So as we are awaiting the arrival of next week, for those who are a little over the bulk promises from political parties, the escalations in France and Germany’s move from Turkey, there is the option to just get into gaming and see where that leaves your sanity. In addition, as you get deeper into Call of Duty, you might find yourself more and more imagining these Nazi’s to be ISIS fighters; there is no war like the present I say. So as I leave Activision with the idea of a free DLC, so that we can practice. I also leave you with the comment of Josh Hutcherson in Red Dawn, where he states: “Dude, we are living Call of Duty and it sucks!

That is to make you aware of the difference between gaming in a lazy chair and an actual theatre of war. Because as we seek a little escapism from reality, which is good for the soul at times. We should not forget that the deadly reality is on several doorsteps; in addition, the implied changes I suggested yesterday were partially implemented by France less than 24 hours later. What were the chances of me predicting that? I offer the thought that this was not a game and the changes required in Europe seem to be adopted in France, which is good as they lack a level of security that the UK has due to the fact that it is an island. In addition, the BBC (at http://www.bbc.com/news/uk-40195212) gives us more on Youssef Zaghba and more important, the fact that Italy placed Youssef on the SIS2 list, which now beckons the call on how Youssef actually entered the UK. If it was though the Netherlands (Ferry) or the smaller airfields like Rotterdam or Eindhoven, the question becomes how diligent are these checks? There are a few unknowns, but it seems that within Schengen, certain unchecked issues are now an actual security concern. So as we see certain implied accusations, we need to wonder whether Youssef was on SIS2, and if so when was he added?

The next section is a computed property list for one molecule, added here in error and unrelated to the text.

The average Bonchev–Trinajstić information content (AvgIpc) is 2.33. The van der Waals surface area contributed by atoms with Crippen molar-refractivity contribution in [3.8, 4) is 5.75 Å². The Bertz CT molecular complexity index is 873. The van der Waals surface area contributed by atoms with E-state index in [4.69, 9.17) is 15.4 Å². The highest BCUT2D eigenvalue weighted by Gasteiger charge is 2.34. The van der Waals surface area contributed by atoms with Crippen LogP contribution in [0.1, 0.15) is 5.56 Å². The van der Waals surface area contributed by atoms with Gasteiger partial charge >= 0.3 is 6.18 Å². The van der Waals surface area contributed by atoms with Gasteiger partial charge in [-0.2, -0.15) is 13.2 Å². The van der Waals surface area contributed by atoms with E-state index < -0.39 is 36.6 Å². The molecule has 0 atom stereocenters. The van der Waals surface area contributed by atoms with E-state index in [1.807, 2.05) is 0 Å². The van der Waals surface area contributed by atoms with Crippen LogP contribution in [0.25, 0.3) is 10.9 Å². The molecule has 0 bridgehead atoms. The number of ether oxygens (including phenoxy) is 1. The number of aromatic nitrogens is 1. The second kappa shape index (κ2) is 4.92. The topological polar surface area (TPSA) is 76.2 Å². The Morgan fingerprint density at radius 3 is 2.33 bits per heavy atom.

These are all issues awaiting us for next week, one is all about recreation, one is about anything but recreations and the rest falls in the middle. We can argue, or have a conversation how the terror curve is an inverted recreation curve, yet in all this; the one element that I raised yesterday is now coming to the forefront. I mentioned that we need to think in new ways, we need a new approach to tackle intelligence solutions. The one part they all ignore, or philosophise around it, is that the better game designers have been developing at the edge of hardware possibilities and software creativity for years, a few literally for decades. It is not the worst idea for some of the larger players in the field of security find a way to have a serious conversation with some developers in regards to how creative solutions in data parsing could be found. Some of the larger developers have been doing just that for a decade or more.